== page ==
On Feb. 1, I had the privilege and honor to become the director of the Center for Indian Country Development (CICD) at the Minneapolis Fed. In many ways, this is a dream job.
The focus of the Center aligns with my contributions to education, youth development, and economic development in Indian Country over the past 20 years. Our emphasis on robust academic and applied research, or as we call it “actionable research,” brings much needed data and policy insights into the data deserts of Indian Country. Our partnerships in Indian Country tap into the collective motivation to accelerate economic and community development for tribal nations and indigenous peoples. The Bank’s commitment to Indian Country is palpable, and the energy to seek change and elevate best practices in education, homeownership, and access to capital is invigorating.
I quickly had the opportunity to dive into the deep end of the proverbial CICD pool, gaining a comprehensive understanding of our past efforts, current initiatives, and visions for the future. I have been fortunate to partner with past CICD directors Sue Woodrow and Patrice Kunesh. I look forward to building on the strong foundation they laid. Additionally, CICD team members Donna Feir and James Colombe bring a level of passion for research, policy, and action to tribal economic development that is impressive. I look forward to working with the CICD team, contributors in the Federal Reserve System, and partners across the country to pursue an economy that works for all of us, including Indian Country.
The past year has been busy and exciting for the CIDC. We are proud of the wide range of research we produced, the public outreach we engaged in, and the follow-up conversations that spurred collective action and policy considerations to advance our tribal communities. We are eager to amplify our efforts in 2020.
In 2019, the CICD continued to support homeownership in Indian Country and reveal the exorbitant price of capital in Indian Country. A working paper by Donna Feir, which garnered much attention, shows that Native Americans, especially those living on reservations and those using manufactured housing, pay higher interest rates on home loans than other populations. The CICD appreciates our partners and others working on lending and capital access in Indian Country, including Native community development financial institutions, the U.S. Department of Agriculture, Fannie Mae, and NeighborWorks America. Affordable housing and credit continue to be focal points for the Center’s research in 2020.
Alongside our partners, we have been expanding the utility of the Tribal Leaders Handbook on Homeownership. In January, the CICD and the National Congress of American Indians co-hosted an Indian Country homeownership webinar series based on the Handbook; the series will be available online in the coming weeks.
Last October, my predecessor Patrice Kunesh testified before the Senate Committee on Indian Affairs on housing and lending in Indian Country. The CICD submitted written testimony on the topic with research findings from the Center and the Federal Reserve. The hearing featured excellent testimony from Isleta Pueblo Governor Max Zuni and Fort Belknap Indian Community Councilman Nate Mount. The hearing elevated conversations regarding lending terms faced by Native Americans and tribes as well as challenges the Bureau of Indian Affairs (BIA) faces in providing timely Title Status Reports and HEARTH Act regulation approvals.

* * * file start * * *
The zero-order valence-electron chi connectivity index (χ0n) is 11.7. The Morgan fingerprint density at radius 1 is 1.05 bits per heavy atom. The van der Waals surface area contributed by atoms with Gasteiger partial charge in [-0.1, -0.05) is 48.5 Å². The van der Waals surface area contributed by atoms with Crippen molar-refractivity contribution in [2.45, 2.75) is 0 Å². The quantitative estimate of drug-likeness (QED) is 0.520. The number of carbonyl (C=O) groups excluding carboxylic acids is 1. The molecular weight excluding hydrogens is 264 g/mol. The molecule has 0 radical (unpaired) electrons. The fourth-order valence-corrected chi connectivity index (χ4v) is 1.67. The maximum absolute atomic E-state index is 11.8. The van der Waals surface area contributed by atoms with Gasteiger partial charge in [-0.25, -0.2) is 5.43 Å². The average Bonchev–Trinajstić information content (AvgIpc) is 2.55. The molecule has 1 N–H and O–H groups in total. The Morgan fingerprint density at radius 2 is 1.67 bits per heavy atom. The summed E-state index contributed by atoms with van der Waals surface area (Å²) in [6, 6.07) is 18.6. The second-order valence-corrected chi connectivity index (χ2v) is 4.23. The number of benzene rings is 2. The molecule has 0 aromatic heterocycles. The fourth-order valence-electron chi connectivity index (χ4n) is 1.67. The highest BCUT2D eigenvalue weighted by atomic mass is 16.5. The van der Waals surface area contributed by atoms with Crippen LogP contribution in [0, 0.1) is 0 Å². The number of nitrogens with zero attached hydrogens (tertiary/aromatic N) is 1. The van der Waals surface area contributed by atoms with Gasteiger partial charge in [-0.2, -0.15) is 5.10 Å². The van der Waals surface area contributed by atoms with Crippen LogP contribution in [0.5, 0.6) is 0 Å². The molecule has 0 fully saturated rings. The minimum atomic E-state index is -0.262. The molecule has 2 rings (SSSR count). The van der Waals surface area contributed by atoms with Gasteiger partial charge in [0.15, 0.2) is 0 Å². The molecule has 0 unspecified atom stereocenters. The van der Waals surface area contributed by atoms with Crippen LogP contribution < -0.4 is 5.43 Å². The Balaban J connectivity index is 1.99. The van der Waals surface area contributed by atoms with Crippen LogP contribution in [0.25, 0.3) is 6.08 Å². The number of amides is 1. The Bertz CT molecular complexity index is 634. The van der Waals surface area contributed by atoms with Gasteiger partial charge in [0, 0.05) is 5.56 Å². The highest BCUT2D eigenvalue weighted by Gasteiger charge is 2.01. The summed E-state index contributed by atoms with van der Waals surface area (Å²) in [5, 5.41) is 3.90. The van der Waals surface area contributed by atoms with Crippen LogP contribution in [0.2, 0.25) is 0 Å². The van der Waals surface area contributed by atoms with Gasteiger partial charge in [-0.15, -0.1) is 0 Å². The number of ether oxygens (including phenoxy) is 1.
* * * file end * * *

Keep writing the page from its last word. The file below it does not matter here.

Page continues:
Sen. John Hoeven (R-North Dakota) highlighted some of the core issues in his opening remarks: “The dream of homeownership is a foundational principle in any society. … However, rural and tribal communities often have a difficult time accessing credit and the ability to secure a mortgage on trust lands.”
Sen. Tina Smith (D-Minnesota) acknowledged “the great work that is being done at the Center for Indian Country Development at the Minneapolis Fed,” adding, “We’re so lucky to have you as a resource in Minnesota.”
The CICD will stay up to date with the U.S. Department of Housing and Urban Development, the BIA, and the Senate committee in 2020 as we all work to understand and improve lending and housing in Indian Country.
Meanwhile, we said some good-byes and hellos to our staff. Last spring, long-time contributor to research and collaboration in Indian Country, research economist Dick Todd, retired. Project manager Nikki Pieratos found new opportunities with the NDN Collective, and Jessie Welton moved on to a role with the Minneapolis Public Schools. We were joined by research assistants Obinna Iwuji, Dillon Corrigan, and Charles Golding, summer intern Alexander Modeas, and research fellows Matthew Harvey and Kenneth Whaley. Whaley’s article on the low-income housing tax credit program in Indian Country was recently published and supported the CICD’s testimony to the Senate Committee on Indian Affairs. Additionally, Jim Colombe joined the CICD in July as a project manager, leading our efforts on homeownership.
As always, we depend on you, our partners. Without the indigenous and non-indigenous leaders, researchers, and policymakers that we work with, we could not do this work. Here’s to strengthening those partnerships and bringing positive change to Indian Country in 2020.
Casey Lozar (Salish Kootenai)
Vice President, Director of the Center for Indian Country Development
Vice President, Director Center for Indian Country Development
Casey Lozar is a Minneapolis Fed vice president and director of our Center for Indian Country Development (CICD). Responsible for leading all aspects of the work of the CICD, Casey helps to identify research and policy priorities, and to increase CICD’s visibility, impact, and relevance. He’s based at our Helena, Mont., Branch.